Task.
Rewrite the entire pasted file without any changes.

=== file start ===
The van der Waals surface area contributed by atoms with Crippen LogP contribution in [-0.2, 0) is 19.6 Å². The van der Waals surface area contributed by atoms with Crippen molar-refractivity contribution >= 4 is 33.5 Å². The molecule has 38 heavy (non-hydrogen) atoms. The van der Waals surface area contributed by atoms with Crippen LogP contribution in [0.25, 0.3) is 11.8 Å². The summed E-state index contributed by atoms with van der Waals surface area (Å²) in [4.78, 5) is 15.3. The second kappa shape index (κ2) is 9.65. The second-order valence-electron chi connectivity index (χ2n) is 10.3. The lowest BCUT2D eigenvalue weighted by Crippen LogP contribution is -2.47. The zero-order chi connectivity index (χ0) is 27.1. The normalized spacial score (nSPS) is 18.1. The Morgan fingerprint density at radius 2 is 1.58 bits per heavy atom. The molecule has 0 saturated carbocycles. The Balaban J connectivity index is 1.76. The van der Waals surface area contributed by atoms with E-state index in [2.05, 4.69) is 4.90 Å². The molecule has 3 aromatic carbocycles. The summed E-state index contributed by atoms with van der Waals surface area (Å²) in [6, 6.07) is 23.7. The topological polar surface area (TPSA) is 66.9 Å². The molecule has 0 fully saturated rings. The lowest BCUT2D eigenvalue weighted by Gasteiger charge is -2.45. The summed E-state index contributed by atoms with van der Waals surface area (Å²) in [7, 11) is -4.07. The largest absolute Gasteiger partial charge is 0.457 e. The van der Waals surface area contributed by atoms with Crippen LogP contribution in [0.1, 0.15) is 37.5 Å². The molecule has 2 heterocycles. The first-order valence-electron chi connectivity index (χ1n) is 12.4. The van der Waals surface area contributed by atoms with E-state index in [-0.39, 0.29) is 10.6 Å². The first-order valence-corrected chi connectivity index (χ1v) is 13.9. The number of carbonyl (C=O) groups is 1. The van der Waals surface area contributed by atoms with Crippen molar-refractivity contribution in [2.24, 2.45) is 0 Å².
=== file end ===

The van der Waals surface area contributed by atoms with Crippen LogP contribution in [-0.2, 0) is 19.6 Å². The van der Waals surface area contributed by atoms with Crippen molar-refractivity contribution >= 4 is 33.5 Å². The molecule has 38 heavy (non-hydrogen) atoms. The van der Waals surface area contributed by atoms with Crippen LogP contribution in [0.25, 0.3) is 11.8 Å². The summed E-state index contributed by atoms with van der Waals surface area (Å²) in [4.78, 5) is 15.3. The second kappa shape index (κ2) is 9.65. The second-order valence-electron chi connectivity index (χ2n) is 10.3. The lowest BCUT2D eigenvalue weighted by Crippen LogP contribution is -2.47. The zero-order chi connectivity index (χ0) is 27.1. The normalized spacial score (nSPS) is 18.1. The Morgan fingerprint density at radius 2 is 1.58 bits per heavy atom. The molecule has 0 saturated carbocycles. The Balaban J connectivity index is 1.76. The van der Waals surface area contributed by atoms with E-state index in [2.05, 4.69) is 4.90 Å². The molecule has 3 aromatic carbocycles. The summed E-state index contributed by atoms with van der Waals surface area (Å²) in [6, 6.07) is 23.7. The topological polar surface area (TPSA) is 66.9 Å². The molecule has 0 fully saturated rings. The lowest BCUT2D eigenvalue weighted by Gasteiger charge is -2.45. The summed E-state index contributed by atoms with van der Waals surface area (Å²) in [7, 11) is -4.07. The largest absolute Gasteiger partial charge is 0.457 e. The van der Waals surface area contributed by atoms with Crippen LogP contribution in [0.1, 0.15) is 37.5 Å². The molecule has 2 heterocycles. The first-order valence-electron chi connectivity index (χ1n) is 12.4. The van der Waals surface area contributed by atoms with E-state index in [-0.39, 0.29) is 10.6 Å². The first-order valence-corrected chi connectivity index (χ1v) is 13.9. The number of carbonyl (C=O) groups is 1. The van der Waals surface area contributed by atoms with Crippen molar-refractivity contribution in [2.24, 2.45) is 0 Å².